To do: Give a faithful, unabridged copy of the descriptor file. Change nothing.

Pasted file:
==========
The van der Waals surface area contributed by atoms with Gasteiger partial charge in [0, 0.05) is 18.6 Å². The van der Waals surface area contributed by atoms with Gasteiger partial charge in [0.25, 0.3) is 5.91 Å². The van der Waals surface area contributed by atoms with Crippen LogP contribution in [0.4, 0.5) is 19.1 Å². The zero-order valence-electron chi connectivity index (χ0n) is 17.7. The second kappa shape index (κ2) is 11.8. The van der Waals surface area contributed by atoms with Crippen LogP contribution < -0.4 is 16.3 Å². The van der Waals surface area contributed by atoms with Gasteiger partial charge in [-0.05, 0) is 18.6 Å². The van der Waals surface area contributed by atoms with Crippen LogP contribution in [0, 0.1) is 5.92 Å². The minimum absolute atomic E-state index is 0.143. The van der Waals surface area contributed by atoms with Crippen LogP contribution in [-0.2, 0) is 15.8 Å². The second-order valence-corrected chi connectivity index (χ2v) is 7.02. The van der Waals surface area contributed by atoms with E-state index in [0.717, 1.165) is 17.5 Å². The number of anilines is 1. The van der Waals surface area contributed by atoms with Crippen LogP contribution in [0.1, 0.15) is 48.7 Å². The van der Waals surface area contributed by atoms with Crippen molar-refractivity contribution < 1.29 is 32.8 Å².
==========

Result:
The van der Waals surface area contributed by atoms with Gasteiger partial charge in [0, 0.05) is 18.6 Å². The van der Waals surface area contributed by atoms with Gasteiger partial charge in [0.25, 0.3) is 5.91 Å². The van der Waals surface area contributed by atoms with Crippen LogP contribution in [0.4, 0.5) is 19.1 Å². The zero-order valence-electron chi connectivity index (χ0n) is 17.7. The second kappa shape index (κ2) is 11.8. The van der Waals surface area contributed by atoms with Crippen LogP contribution < -0.4 is 16.3 Å². The van der Waals surface area contributed by atoms with Gasteiger partial charge in [-0.05, 0) is 18.6 Å². The van der Waals surface area contributed by atoms with Crippen LogP contribution in [0, 0.1) is 5.92 Å². The minimum absolute atomic E-state index is 0.143. The van der Waals surface area contributed by atoms with Crippen LogP contribution in [-0.2, 0) is 15.8 Å². The second-order valence-corrected chi connectivity index (χ2v) is 7.02. The van der Waals surface area contributed by atoms with E-state index in [0.717, 1.165) is 17.5 Å². The number of anilines is 1. The van der Waals surface area contributed by atoms with Crippen LogP contribution in [0.1, 0.15) is 48.7 Å². The van der Waals surface area contributed by atoms with Crippen molar-refractivity contribution < 1.29 is 32.8 Å².